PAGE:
"What's In It For Me?" Lessons From Morocco

Anyone who has visited Marrakesh (Marrakech), Morocco knows that it is a unique destination—and sometimes awkward for Americans. The city is packed with guides who aggressively push their services on foreign tourists. Most tourists instinctively distrust these guides, but understand that Marrakesh’s maze of streets is nearly impossible for foreigners to navigate on their own.

These guides profess to be free, but they are not. When they bring you back to your hotel, they will resort to begging and pleading in order to cajole some currency from your pocket. Even more interesting are the revenue sharing arrangements that they have with local vendors. Don’t be surprised if you end up taking detours to specific carpet shops or other stores where the tourist price is much higher than the price for locals.

This type of arrangement is not unusual in many foreign countries, but it certainly feels foreign to most Americans. The idea of someone pushing us toward a store or product for a commission seems repellant, but this same scenario takes place in the U.S. every day. It’s probably why most Americans have a distaste for salespeople and rank them somewhere between lawyers and politicians in the hierarchy of “the kinds of people we trust”.

If you want to earn trust, stop asking, “What’s in it for me?” Instead, start asking, “What will best serve this client?” Sometimes the answer will be a service or product that you provide. Other times it will not. Instead of trying to push a client into a product or service that’s not a perfect match, consider sending them to a provider that will better serve them, without expecting something in return. This not only builds good will with your clients, but also with the businesses to which you refer them. Good will leads to more referrals to you and a growing business.

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March 22, 2008 at 10:05 AM info said...

You are talking about morocco 10 years ago, Thaings have changed.
Most of these guides are honest people that earn a living doing what they do best save you time and money by helping you find things faster.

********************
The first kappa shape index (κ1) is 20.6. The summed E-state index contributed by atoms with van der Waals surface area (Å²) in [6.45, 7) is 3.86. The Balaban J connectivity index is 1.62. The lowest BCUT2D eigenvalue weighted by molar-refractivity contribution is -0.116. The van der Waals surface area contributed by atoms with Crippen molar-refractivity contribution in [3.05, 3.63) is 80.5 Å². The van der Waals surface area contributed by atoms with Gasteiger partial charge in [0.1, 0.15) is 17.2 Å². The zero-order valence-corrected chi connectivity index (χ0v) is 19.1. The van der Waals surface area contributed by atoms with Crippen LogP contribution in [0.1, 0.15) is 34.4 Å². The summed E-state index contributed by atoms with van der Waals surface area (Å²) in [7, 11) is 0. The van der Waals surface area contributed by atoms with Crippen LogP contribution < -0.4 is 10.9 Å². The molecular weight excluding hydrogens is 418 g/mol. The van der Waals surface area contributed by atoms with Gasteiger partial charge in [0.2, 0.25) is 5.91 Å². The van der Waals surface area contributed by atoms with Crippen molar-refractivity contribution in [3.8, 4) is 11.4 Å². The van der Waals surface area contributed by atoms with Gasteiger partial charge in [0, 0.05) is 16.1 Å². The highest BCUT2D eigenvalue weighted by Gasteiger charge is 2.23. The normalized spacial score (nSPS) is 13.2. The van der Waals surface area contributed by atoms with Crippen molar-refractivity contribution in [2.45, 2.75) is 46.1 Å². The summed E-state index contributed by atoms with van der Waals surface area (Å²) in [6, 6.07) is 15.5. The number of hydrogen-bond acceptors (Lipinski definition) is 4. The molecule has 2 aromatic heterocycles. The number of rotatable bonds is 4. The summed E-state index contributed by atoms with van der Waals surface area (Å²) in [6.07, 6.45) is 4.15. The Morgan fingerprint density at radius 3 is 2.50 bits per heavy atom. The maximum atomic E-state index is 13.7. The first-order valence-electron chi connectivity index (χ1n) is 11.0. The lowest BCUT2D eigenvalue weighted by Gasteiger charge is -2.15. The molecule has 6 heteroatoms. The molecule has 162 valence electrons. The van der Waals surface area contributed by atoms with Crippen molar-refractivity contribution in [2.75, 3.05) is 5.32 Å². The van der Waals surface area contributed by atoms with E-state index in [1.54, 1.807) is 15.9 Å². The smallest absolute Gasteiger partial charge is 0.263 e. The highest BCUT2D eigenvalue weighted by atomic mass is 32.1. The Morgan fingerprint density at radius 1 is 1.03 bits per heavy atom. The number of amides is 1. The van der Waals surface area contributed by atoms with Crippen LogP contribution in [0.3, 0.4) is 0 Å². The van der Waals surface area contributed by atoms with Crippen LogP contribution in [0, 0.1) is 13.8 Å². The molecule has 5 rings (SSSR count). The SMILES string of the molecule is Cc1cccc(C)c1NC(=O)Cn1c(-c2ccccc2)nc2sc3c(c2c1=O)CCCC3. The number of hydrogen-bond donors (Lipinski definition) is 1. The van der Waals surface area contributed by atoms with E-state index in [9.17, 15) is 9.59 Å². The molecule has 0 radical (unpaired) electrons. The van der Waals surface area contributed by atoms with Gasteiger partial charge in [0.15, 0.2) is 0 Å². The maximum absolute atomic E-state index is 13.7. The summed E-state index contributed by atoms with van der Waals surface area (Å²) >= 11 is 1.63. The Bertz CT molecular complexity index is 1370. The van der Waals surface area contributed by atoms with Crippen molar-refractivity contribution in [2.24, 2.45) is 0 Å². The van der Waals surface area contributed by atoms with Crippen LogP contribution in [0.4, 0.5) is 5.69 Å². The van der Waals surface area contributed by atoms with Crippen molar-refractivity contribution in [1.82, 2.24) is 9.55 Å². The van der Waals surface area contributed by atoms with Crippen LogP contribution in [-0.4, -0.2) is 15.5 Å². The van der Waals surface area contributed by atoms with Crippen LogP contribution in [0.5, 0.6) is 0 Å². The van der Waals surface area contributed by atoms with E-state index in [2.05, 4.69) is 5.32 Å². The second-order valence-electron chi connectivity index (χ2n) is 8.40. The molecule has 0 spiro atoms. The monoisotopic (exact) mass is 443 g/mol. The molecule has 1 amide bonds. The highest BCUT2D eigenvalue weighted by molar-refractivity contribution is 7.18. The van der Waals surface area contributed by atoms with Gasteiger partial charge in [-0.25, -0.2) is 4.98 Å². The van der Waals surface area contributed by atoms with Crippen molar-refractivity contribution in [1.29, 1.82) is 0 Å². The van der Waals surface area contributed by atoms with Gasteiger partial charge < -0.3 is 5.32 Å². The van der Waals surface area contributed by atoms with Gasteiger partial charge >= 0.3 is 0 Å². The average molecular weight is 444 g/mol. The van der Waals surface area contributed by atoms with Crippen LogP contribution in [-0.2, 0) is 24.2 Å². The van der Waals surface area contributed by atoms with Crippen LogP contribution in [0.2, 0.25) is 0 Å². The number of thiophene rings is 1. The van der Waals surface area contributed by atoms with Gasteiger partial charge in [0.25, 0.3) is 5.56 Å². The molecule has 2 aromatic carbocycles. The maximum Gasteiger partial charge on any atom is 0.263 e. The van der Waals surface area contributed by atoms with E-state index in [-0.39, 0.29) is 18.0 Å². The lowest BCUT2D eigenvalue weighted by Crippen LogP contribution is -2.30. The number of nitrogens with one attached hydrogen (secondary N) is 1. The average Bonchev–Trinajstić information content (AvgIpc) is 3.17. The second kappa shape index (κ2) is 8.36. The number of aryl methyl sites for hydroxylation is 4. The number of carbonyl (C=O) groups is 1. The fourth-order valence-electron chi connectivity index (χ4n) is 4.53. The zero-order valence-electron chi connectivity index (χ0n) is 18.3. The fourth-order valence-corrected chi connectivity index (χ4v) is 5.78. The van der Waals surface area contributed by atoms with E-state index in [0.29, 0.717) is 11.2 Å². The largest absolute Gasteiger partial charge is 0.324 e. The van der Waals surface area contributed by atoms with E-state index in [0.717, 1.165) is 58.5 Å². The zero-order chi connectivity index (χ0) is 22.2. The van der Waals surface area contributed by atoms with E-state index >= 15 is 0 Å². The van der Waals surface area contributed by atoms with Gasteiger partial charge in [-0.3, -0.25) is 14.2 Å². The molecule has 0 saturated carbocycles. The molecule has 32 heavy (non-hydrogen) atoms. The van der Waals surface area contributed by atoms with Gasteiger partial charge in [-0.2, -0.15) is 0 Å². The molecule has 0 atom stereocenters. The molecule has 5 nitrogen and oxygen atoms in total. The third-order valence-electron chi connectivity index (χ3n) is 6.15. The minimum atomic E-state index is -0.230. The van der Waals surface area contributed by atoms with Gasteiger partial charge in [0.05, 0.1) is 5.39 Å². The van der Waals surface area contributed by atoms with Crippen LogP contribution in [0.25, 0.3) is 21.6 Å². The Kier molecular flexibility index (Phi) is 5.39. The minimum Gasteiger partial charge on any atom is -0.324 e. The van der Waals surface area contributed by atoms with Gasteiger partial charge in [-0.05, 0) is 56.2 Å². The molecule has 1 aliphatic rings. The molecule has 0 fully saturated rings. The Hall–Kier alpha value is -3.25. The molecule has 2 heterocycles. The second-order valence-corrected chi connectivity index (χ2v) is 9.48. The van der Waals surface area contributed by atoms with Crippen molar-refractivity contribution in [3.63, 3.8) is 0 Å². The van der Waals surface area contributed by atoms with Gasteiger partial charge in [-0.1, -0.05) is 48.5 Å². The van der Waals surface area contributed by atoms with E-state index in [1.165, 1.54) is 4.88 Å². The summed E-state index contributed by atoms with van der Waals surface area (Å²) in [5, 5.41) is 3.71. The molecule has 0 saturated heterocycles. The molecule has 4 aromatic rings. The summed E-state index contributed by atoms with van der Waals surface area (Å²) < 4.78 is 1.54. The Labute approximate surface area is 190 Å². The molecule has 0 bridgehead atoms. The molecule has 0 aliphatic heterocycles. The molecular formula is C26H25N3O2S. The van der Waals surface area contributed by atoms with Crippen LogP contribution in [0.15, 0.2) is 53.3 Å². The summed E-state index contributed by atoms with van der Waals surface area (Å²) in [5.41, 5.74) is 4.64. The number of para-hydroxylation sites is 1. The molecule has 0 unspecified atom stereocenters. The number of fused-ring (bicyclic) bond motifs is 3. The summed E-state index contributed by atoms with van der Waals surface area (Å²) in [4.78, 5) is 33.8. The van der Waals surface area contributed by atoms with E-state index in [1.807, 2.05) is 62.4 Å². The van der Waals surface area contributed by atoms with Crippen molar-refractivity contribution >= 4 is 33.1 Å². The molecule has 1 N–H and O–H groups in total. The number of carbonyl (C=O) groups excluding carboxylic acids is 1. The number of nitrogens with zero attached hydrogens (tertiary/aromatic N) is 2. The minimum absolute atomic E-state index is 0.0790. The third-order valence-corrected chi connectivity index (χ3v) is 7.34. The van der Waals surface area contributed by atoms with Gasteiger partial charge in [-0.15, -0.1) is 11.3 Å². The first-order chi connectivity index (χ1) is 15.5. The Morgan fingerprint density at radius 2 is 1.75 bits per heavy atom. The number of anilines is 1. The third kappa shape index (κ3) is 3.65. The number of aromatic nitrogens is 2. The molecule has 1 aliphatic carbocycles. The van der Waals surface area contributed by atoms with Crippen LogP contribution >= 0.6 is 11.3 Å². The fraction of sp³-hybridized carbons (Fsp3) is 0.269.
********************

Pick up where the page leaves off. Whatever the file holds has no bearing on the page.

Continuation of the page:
Where ever you go in the world there is good and bad people, that's what makes a society, but for people to judge all the guides in a city because of what one two or even three other guides did, or by what they read in a travel guide is very wrong.
I suggest that you treat peole right just like you would want people to treat you.
Have a great day.

March 22, 2008 at 1:40 PM Adnane said...

I have visited Morocco few times already and I love that country. As a tourist myself at first felt little bit unfortable when asked by different guys to be my personal guide. That's at first, but then realized that when I say "no thanks" they quickly turn away and look for another tourits. It's a way to make a living and quite frankly we need them when we don't know where to shop, where to eat, what to see and they even give me hints and clues on what to avoid. I was given many tips that saved me money and time. So, I recommend that you either hire a professional guide through your travel agency and pay high price or get of these guys to do the same thing or sometimes provide even more services for cheaper. I'll take the latter anytime. Morocco is not a place to fear people, nobody really bothers a tourist to a dangerous level. It's about money and that's it. I love that exotic country!


March 22, 2008 at 6:35 PM Gary Walker said...

I am an American and I bought an apartment in Marrakech two years ago. I spend about 4 months a year there 2-4 weeks each time. I have never been uncomfortable, Moroccans have been very welcoming and the city is 100 times safer than many large American cities. The guide "problem" is really exaggerated in your story. I have walked all over the city and only rarely has someone asked to be my guide and when I say "no" that is the end of it. Ten years ago this was a problem but no more. Morocco is a wonderful country. The only time I am "uncomfortable" in Morocco is when I am asked my nationality since I then immediately have to apologize for the ignorant and arrogant Bush administration and point out that I am also appalled by US foreign policy and arrogance.

March 18, 2019 at 6:01 AM Richard Majece said...

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